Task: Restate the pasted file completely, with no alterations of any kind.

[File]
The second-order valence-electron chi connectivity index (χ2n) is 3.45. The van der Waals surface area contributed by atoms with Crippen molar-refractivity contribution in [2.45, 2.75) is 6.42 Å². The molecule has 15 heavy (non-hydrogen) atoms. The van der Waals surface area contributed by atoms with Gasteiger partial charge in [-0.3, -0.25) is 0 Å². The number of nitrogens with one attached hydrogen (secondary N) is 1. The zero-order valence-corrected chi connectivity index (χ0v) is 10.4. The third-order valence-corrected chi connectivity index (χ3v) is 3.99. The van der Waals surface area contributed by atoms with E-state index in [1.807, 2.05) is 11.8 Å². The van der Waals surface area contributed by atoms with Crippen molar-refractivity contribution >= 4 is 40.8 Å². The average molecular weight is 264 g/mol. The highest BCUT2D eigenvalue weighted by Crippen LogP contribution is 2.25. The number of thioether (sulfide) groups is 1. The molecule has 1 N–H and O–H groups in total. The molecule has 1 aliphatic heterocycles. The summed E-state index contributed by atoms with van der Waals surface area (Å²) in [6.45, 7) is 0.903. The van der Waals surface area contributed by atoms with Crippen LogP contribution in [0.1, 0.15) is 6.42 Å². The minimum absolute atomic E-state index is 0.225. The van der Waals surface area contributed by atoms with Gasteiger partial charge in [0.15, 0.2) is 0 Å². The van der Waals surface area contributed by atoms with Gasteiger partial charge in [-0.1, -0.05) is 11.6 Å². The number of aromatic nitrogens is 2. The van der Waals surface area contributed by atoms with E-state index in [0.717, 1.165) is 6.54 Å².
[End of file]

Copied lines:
The second-order valence-electron chi connectivity index (χ2n) is 3.45. The van der Waals surface area contributed by atoms with Crippen molar-refractivity contribution in [2.45, 2.75) is 6.42 Å². The molecule has 15 heavy (non-hydrogen) atoms. The van der Waals surface area contributed by atoms with Gasteiger partial charge in [-0.3, -0.25) is 0 Å². The number of nitrogens with one attached hydrogen (secondary N) is 1. The zero-order valence-corrected chi connectivity index (χ0v) is 10.4. The third-order valence-corrected chi connectivity index (χ3v) is 3.99. The van der Waals surface area contributed by atoms with E-state index in [1.807, 2.05) is 11.8 Å². The van der Waals surface area contributed by atoms with Crippen molar-refractivity contribution >= 4 is 40.8 Å². The average molecular weight is 264 g/mol. The highest BCUT2D eigenvalue weighted by Crippen LogP contribution is 2.25. The number of thioether (sulfide) groups is 1. The molecule has 1 N–H and O–H groups in total. The molecule has 1 aliphatic heterocycles. The summed E-state index contributed by atoms with van der Waals surface area (Å²) in [6.45, 7) is 0.903. The van der Waals surface area contributed by atoms with Crippen LogP contribution in [0.1, 0.15) is 6.42 Å². The minimum absolute atomic E-state index is 0.225. The van der Waals surface area contributed by atoms with Gasteiger partial charge in [0.15, 0.2) is 0 Å². The van der Waals surface area contributed by atoms with Gasteiger partial charge in [-0.1, -0.05) is 11.6 Å². The number of aromatic nitrogens is 2. The van der Waals surface area contributed by atoms with E-state index in [0.717, 1.165) is 6.54 Å².